selling a house you would engage a solicitor to carry out the
necessary legal niceties; a solicitor could assist and advise in
will-making; and they may also initiate private prosecutions or assist
clients against either public or private prosecutions.

A barrister is a legal professional who is qualified to represent
clients in Crown Court or the Higher Courts -- they can be considered
roughly analagous to American "advocacy lawyers". Much of their
training and abilities will lie in the courtroom skills of
cross-examination and rapid thinking. Regardless of whether they
represent the prosecution or the defence, a barrister never deals
directly with his or her clients -- instead they will be briefed on
the facts of the case by the client's solicitor, although they are
free to allow the courtroom proceedings to carry on as they see fit.

While technically the punishment for violations of the Code is renunciation and death (unless you can survive a Wizards' March), it's usually reserved for the most heinous crimes - murdering other magi, diabolism, selling the secret of the Parma Magica to the Venetians, that sort of thing. It's much more common for the Tribunal to ask the magus to submit to a lesser punishment, like a fine or a season or two of service, and then to bring out the hoplites if the magus refuses.

In this case... I suggest making an eloquent defence, spending Confidence Points and getting good dice rolls.

Thanks Crispin! Yes indeed my dear sodales, it takes but a moment to do a google search on unfamiliar terms :wink:

I always find that term:definition as a search criteria will result in the information I seek.

As to the suggestion directly above, I would agree that in terms of the mechanics of the proceedings that is the way to go in this case, but in terms of the roleplay prior to the actual proceedings I would advocate my suggestion as to what the character should do to engage a wealth of potential allies to his defence at Tribunal.

I would agree with others here. You should only be in trouble if it is known by the mundanes that the ice you are selling is produced by magic.

I don't know if the saga you play in rules that the ice is still magical after being produced, but is it possible that it is causing warping amongst those who have been eating food stored in it for a long period of time? Causing warping amongst the mundanes you are selling to would be bad for your reputation both mundane and hermetic.

It's entirely possible they know he's a Magi should they have the right Lore skill, but he certainly didn't tell them. They natural asked where he got the ice from -- he said something believable but vague about alchemy and the ice being treated with a humor of Oil of Vitrol, and then declined to say anything further about it on the basis of Trade Secrets. In any case, while his distributors might know, there's no way the final customers actually know. That is rather the point of having a middle man who knows how to be discreet.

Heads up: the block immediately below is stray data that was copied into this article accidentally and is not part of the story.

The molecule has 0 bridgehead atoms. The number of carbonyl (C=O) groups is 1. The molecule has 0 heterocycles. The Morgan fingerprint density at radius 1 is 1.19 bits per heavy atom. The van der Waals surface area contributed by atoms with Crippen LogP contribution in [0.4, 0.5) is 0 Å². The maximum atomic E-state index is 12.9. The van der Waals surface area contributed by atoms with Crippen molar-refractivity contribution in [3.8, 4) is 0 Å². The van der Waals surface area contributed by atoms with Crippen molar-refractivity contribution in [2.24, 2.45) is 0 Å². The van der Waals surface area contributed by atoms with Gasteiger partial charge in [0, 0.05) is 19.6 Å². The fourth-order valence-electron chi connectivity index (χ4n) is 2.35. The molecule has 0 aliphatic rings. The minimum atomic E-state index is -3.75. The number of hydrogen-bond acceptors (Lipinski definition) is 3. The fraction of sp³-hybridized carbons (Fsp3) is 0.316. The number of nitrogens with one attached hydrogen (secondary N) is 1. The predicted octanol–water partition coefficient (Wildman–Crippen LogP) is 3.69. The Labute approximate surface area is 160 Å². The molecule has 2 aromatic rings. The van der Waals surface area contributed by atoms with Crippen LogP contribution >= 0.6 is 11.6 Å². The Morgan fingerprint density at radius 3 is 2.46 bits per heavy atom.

And no, the ice doesn't cause warping, although it does show up as an item under the effect of PeIg magic because of the way it's produced.

The problem is, my character has only a rank of Charm and no Guile to speak of. I'm worried that no matter how eloquent my argument, the storyguide may just say. "Make a Charm roll....well, with that total, it looks like you just punched out the judge's mother. He's going for the death penalty."

Hyperbole, obviously, but you see my concern. Is there any way I can negate this? Possibly by hiring some manner of legal expert to speak on my behalf?

Given my Charm modifiers, the last one will be key. The only thing I have working in my favor is that my character has neither concealed his activites nor been evasive about them when questioned. He's acted like what he's doing is legal, so t here's no "You look guilty" penalties.

Of course, my Charm is only 1 better then my Guile, so...

Assuming that things are as you described...
Assuming that charges are actually going to be leveled against you despite the lack of overt criminal action...
Assuming that the charges will not be dismissed during the preliminary proceedings of the Tribunal before going to the full Tribunal for a vote...

Several things become obvious.

  1. Your character has a powerful enemy or enemies.
  2. Your character is generally disliked in the Tribunal.
  3. You need help and no one is going to give it to you without some appeal to self-interest.

I'd go with what I quoted above. It seems your best hope... :frowning:

Just out of curiosity, what did you do to get yourself into this mess? :laughing:

Sit vis vobiscum,